Mr. Panetta also addressed the Israeli-Palestinian peace process by lecturing Israel to "just get to the damn table." This, despite the fact that Israel had been actively pursuing direct negotiations with the Palestinians, only to watch the Palestinian president abandon talks and unilaterally pursue statehood at the U.N. The Obama team thought the problem was with Israel?
January 2012: In an interview, Mr. Obama referred to Prime Minister Erdogan as one of the five world leaders with whom he has developed "bonds of trust." According to Mr. Obama, these bonds have "allowed us to execute effective diplomacy." The Turkish government had earlier sanctioned a six-ship flotilla to penetrate Israel's naval blockade of Hamas-controlled Gaza. Mr. Erdogan had said that Israel's defensive response was "cause for war."
February 2012: At a conference in Tunis, Secretary of State Hillary Clinton was asked about Mr. Obama pandering to "Zionist lobbies." She acknowledged that it was "a fair question" and went on to explain that during an election season "there are comments made that certainly don't reflect our foreign policy."
In an interview last week with the Atlantic's Jeffrey Goldberg, Mr. Obama dismissed domestic critics of his Israel policy as "a set of political actors who want to see if they can drive a wedge . . . between Barack Obama and the Jewish American vote." But what's glaring is how many of these criticisms have been leveled by Democrats.
Last December, New Jersey Sen. Robert Menendez lambasted administration officials at a Foreign Relations Committee hearing. He had proposed sanctions on Iran's central bank and the administration was hurling a range of objections. "Published reports say we have about a year," said Mr. Menendez. "So I find it pretty outrageous that when the clock is ticking . . . you come here and say what you say."
Also last year, a number of leading Democrats, including Sen. Harry Reid and Rep. Steny Hoyer, felt compelled to speak out in response to Mr. Obama's proposal for Israel to return to its indefensible pre-1967 borders. Rep. Eliot Engel told CNN that "for the president to emphasize that . . . was a very big mistake."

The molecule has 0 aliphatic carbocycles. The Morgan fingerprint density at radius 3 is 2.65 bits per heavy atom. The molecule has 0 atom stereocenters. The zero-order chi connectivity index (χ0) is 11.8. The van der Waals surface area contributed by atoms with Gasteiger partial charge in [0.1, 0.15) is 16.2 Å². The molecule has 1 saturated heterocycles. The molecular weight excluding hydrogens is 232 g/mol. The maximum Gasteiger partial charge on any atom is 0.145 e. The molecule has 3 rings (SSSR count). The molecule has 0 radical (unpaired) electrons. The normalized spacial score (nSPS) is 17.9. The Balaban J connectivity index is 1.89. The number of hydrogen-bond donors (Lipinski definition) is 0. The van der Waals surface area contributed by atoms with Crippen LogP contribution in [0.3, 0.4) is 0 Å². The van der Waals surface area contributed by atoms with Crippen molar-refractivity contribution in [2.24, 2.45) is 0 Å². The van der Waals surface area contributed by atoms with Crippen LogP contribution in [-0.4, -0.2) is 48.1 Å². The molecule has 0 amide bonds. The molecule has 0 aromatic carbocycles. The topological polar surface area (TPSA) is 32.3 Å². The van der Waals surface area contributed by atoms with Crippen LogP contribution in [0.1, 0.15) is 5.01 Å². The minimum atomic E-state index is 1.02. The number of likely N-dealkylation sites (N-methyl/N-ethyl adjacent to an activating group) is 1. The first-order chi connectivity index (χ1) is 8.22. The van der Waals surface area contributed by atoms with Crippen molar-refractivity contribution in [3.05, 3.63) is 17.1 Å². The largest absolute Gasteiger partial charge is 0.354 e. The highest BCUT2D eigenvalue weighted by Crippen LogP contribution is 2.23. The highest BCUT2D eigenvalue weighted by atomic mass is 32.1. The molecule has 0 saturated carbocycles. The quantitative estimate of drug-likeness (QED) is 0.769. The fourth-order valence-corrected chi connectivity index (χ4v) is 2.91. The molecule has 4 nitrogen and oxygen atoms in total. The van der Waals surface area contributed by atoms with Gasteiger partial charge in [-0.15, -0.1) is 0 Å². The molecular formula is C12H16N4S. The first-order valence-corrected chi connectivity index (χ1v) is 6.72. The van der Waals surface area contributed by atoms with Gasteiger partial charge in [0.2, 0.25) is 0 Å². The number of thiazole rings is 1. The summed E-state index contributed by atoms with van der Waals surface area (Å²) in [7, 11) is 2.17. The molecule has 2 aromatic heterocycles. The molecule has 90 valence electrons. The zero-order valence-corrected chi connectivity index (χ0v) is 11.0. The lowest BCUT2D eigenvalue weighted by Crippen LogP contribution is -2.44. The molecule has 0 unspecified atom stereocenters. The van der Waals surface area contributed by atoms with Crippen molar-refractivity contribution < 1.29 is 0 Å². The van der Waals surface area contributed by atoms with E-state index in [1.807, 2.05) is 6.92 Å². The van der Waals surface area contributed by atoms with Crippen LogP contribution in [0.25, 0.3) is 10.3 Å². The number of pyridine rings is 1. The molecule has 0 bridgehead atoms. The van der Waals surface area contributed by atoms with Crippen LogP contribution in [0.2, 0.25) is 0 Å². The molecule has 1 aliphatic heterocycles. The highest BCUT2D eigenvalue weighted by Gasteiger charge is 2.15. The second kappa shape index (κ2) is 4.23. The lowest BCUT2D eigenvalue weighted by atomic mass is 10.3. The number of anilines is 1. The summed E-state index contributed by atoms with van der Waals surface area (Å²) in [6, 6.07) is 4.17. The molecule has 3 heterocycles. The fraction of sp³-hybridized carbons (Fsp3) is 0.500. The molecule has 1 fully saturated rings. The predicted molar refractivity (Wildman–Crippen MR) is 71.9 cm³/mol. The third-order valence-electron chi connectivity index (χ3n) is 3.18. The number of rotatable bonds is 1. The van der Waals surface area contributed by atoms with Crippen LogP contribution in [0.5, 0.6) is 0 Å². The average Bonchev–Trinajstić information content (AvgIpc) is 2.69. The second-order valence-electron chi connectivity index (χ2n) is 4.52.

In April 2010, 38 Democratic senators signed a critical letter to Secretary Clinton following the administration's public (and private) dressing down of the Israeli government.
Sen. Charles Schumer used even stronger language in 2010 when he responded to "something I have never heard before," from the Obama State Department, "which is, the relationship of Israel and the United States depends on the pace of the negotiations. That is terrible. That is a dagger."
Sen. Joe Lieberman, a Democrat-turned-independent, said of Mr. Obama last year, "I think he's handled the relationship with Israel in a way that has encouraged Israel's enemies, and really unsettled the Israelis."
Election-year politics may bring some short-term improvements in the U.S. relationship with Israel. But there's concern that a re-elected President Obama, with no more votes or donors to court, would be even more aggressive in his one-sided approach toward Israel.
If Mr. Obama wants a pat on the back, he should make it clear that he will do everything in his power to prevent Iran from developing a nuclear weapons capability, and that he will stand by Israel if it must act. He came one step closer to that stance on Sunday when he told Aipac, "Iran's leaders should have no doubt about the resolve of the United States, just as they should not doubt Israel's sovereign right to make its own decisions about what is required to meet its security needs." Let's hope this is the beginning of a policy change and not just election year rhetoric.
Mr. Senor, coauthor with Saul Singer of "Start-up Nation: The Story of Israel's Economic Miracle" (Twelve, 2011), served as a senior adviser to the Coalition Provisional Authority in Iraq in 2003-04, and is currently an adviser to the presidential campaign of Mitt Romney.
This article appears in full on CFR.org by permission of its original publisher. It was originally available here.